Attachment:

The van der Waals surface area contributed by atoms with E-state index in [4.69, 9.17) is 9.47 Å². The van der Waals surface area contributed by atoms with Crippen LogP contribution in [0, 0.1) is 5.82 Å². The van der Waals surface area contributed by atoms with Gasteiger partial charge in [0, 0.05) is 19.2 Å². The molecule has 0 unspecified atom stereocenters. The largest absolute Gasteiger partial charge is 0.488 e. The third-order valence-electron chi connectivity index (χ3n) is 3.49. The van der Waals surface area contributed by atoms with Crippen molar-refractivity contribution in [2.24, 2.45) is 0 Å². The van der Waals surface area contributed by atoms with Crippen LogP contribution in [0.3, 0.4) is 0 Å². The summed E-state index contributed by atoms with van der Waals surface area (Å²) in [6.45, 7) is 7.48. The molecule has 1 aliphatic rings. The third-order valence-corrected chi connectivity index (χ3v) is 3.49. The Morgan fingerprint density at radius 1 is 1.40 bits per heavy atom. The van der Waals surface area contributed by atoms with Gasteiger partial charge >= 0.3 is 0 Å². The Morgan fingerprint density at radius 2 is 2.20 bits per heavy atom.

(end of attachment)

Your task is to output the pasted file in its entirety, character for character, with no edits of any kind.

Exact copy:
The van der Waals surface area contributed by atoms with E-state index in [4.69, 9.17) is 9.47 Å². The van der Waals surface area contributed by atoms with Crippen LogP contribution in [0, 0.1) is 5.82 Å². The van der Waals surface area contributed by atoms with Gasteiger partial charge in [0, 0.05) is 19.2 Å². The molecule has 0 unspecified atom stereocenters. The largest absolute Gasteiger partial charge is 0.488 e. The third-order valence-electron chi connectivity index (χ3n) is 3.49. The van der Waals surface area contributed by atoms with Crippen molar-refractivity contribution in [2.24, 2.45) is 0 Å². The van der Waals surface area contributed by atoms with Crippen LogP contribution in [0.3, 0.4) is 0 Å². The summed E-state index contributed by atoms with van der Waals surface area (Å²) in [6.45, 7) is 7.48. The molecule has 1 aliphatic rings. The third-order valence-corrected chi connectivity index (χ3v) is 3.49. The Morgan fingerprint density at radius 1 is 1.40 bits per heavy atom. The van der Waals surface area contributed by atoms with Gasteiger partial charge >= 0.3 is 0 Å². The Morgan fingerprint density at radius 2 is 2.20 bits per heavy atom.